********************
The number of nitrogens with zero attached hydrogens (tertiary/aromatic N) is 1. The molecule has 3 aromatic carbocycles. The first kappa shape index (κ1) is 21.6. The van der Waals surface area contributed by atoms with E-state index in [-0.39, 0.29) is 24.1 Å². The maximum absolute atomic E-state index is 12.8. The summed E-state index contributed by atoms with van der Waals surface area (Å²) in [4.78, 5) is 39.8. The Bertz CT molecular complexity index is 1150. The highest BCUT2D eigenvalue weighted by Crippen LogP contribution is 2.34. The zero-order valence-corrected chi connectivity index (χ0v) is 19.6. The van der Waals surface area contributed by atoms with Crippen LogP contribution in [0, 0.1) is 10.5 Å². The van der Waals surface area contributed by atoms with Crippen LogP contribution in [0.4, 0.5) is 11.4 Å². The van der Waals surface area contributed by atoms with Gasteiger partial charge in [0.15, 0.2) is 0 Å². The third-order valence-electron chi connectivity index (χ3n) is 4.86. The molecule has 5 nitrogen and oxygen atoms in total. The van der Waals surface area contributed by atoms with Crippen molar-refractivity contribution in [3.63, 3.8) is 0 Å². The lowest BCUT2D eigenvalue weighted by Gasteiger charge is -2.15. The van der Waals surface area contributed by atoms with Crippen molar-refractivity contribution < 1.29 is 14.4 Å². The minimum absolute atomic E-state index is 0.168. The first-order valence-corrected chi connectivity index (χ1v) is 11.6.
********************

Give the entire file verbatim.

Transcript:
The number of nitrogens with zero attached hydrogens (tertiary/aromatic N) is 1. The molecule has 3 aromatic carbocycles. The first kappa shape index (κ1) is 21.6. The van der Waals surface area contributed by atoms with E-state index in [-0.39, 0.29) is 24.1 Å². The maximum absolute atomic E-state index is 12.8. The summed E-state index contributed by atoms with van der Waals surface area (Å²) in [4.78, 5) is 39.8. The Bertz CT molecular complexity index is 1150. The highest BCUT2D eigenvalue weighted by Crippen LogP contribution is 2.34. The zero-order valence-corrected chi connectivity index (χ0v) is 19.6. The van der Waals surface area contributed by atoms with Crippen LogP contribution in [0, 0.1) is 10.5 Å². The van der Waals surface area contributed by atoms with Crippen LogP contribution in [0.4, 0.5) is 11.4 Å². The van der Waals surface area contributed by atoms with Gasteiger partial charge in [0.15, 0.2) is 0 Å². The third-order valence-electron chi connectivity index (χ3n) is 4.86. The molecule has 5 nitrogen and oxygen atoms in total. The van der Waals surface area contributed by atoms with Crippen molar-refractivity contribution in [3.63, 3.8) is 0 Å². The lowest BCUT2D eigenvalue weighted by Gasteiger charge is -2.15. The van der Waals surface area contributed by atoms with Crippen molar-refractivity contribution < 1.29 is 14.4 Å². The minimum absolute atomic E-state index is 0.168. The first-order valence-corrected chi connectivity index (χ1v) is 11.6.